U.S. Equal Employment Opportunity Commission
Federal Agency Challenges Racial and Sexual Harassment at Joliet and Aurora Plants
The U.S. Equal Employment Opportunity Commission (EEOC) today filed two employment discrimination lawsuits in federal court in Chicago against Caterpillar, Inc. under Title VII of the Civil Rights Act of 1964. In the suits, the EEOC separately alleges racial and sexual harassment at Caterpillar's facilities in Joliet and Aurora, Illinois, respectively.
Caterpillar is an international Fortune 100 company and the manufacturer of the well-known yellow Caterpillar bulldozers, earthmovers, trucks and other heavy construction equipment, with corporate headquarters and its principal manufacturing and assembly facility in Peoria, Illinois. Caterpillar's facility in Joliet has over 1,000 employees and there are over 2,000 employees at Aurora.
In the case involving Caterpillar's Joliet facility, the EEOC maintains that during 2000 and 2001 Caterpillar permitted the racial harassment of at least three African American employees (George Ervins, Stanley McCallum and Rickey McNeal) who worked in "Building C" of that facility. EEOC said that its administrative investigation which preceded the suit showed that, among other things, certain white employees made a practice of whistling at the African American employees as if they were dogs, and that management refused to act on complaints about the practice.
One of the Joliet employees who filed Charges with the Commission, Stanley McCallum, said, "Some of my co-workers and a supervisor repeatedly whistled at me like you would whistle at a dog. I thought it was really racially insulting and harassing. I was disappointed that, even after I complained about it, Caterpillar didn't discipline the harassers."
The EEOC said that, among the excuses Caterpillar management offered for the whistling at Black employees, was that one of the employees involved "had a sinus problem."
In the case involving the Aurora facility, EEOC alleges that a supervisor sexually harassed Safety Industrial Hygiene Supervisor Karon Lambert ("Lambert") and a class of women. EEOC also contends that Caterpillar retaliated against Lambert and other women for opposing the harassment. EEOC's investigation revealed that the sexual harassment at Aurora involved both sexually offensive propositions and comments and unwelcome inappropriate physical touching. According to EEOC, when women complained about the harassment they were fired.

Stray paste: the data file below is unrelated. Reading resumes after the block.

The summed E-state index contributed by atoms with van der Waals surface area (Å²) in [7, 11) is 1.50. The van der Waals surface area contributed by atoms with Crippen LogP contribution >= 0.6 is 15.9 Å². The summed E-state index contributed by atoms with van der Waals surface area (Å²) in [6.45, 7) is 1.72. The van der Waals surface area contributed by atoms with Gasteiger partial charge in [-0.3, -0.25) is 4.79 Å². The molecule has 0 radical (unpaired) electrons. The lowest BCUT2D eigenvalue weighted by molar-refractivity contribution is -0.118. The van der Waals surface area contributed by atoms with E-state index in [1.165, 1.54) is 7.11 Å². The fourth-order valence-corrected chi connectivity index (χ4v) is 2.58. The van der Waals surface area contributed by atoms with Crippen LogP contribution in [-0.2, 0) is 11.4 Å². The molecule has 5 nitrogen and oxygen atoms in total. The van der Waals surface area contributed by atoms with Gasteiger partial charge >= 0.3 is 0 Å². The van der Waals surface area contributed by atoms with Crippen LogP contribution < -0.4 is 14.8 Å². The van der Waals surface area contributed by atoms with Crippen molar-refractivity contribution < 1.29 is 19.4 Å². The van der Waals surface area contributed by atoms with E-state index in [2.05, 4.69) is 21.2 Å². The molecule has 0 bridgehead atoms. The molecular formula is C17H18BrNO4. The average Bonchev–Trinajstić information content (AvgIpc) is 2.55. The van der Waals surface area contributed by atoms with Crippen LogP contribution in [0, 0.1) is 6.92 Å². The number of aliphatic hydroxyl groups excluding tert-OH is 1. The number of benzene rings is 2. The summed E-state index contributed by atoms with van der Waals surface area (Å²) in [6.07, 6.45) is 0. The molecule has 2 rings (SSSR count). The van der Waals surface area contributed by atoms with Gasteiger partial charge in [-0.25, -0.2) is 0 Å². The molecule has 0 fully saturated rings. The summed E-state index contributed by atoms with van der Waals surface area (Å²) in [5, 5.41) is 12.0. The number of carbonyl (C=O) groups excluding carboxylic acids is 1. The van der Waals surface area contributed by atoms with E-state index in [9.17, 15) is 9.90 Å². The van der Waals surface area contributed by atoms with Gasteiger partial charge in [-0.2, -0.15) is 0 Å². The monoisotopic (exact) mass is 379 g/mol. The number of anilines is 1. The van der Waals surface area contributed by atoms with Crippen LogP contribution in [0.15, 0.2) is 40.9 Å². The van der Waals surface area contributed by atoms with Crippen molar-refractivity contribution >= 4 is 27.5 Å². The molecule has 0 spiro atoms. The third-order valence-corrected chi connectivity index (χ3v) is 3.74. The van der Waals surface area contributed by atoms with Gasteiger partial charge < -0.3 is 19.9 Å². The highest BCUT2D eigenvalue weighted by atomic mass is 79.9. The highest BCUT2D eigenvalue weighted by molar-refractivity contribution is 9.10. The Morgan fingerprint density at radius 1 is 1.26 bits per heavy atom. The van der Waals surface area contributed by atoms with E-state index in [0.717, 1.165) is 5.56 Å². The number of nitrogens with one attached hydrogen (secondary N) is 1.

"It's bad enough," Charging Party Lambert said, "that I and other women has to experience constant sexual harassment from our supervisor, but being fired for standing up for ourselves was just about as bad."
John Hendrickson, EEOC's Regional Attorney in Chicago, said, "The two suits we have filed today are evidence that harassment may remain a serious problem even for the world's premier employers – especially when they fail to act on complaints received. In these cases, some of the excuses given by management for not taking corrective action were virtually as insulting as the original harassment and compounded the problem, as did the company's rush to retaliate."
Hendrickson continued, "Employer's should learn from both of these cases that how they react after learning of claims or harassment may overshadow the harassment itself and make them liable for damages in a higher order of magnitude. Suffice it to say, Caterpillar did not do itself any favors in either of these situations."
Both EEOC lawsuits, which were filed after the agency's efforts to voluntarily conciliate the matters with Caterpillar proved futile, seek compensatory and punitive damages, as well as injunctions barring future discrimination and requiring Caterpillar to implement measures to prevent recurrences. Both are captioned EEOC v. Caterpillar, Inc. The Joliet case has been designated N.D. Illinois No. 03-C-5637, and the Aurora case has been designated N.D. Illinois No. 03-C-5636.
EEOC Chicago District Director John P. Rowe said, "These are cases in which Caterpillar was made aware that it had a problem, but failed to seize the opportunity to take prompt and effective action. Now EEOC and, ultimately, a judge and jury will be doing for the company what it could have done for itself. That these harassment cases may not involve conduct as widespread and outrageous as that in some other cases brought by EEOC, makes it all the more remarkable that Caterpillar let the problems fester until litigation became inevitable." Rowe added, "We trust that other employers will learn from this scenario that conscientious compliance efforts pay dividends and that there is no substitute for acting quickly and effectively whenever harassment crops up."
In addition to enforcing Title VII of the Civil Rights Act of 1964, which prohibits employment discrimination based on race, color, religion, sex (including sexual harassment or pregnancy) or national origin and protects employees who complain about such offenses from retaliation, the EEOC enforces the Age Discrimination in Employment Act of 1967, which protects workers age 40 and older from discrimination based on age; the Equal Pay Act of 1963, which prohibits gender-based wage discrimination; the Rehabilitation Act of 1973, which prohibits employment discrimination against people with disabilities in the federal sector; Title I of the Americans with Disabilities Act, which prohibits employment discrimination against people with disabilities in the private sector and state and local governments; and sections of the Civil Rights Act of 1991. Further information about the Commission is available on the agency's web site at www.eeoc.gov.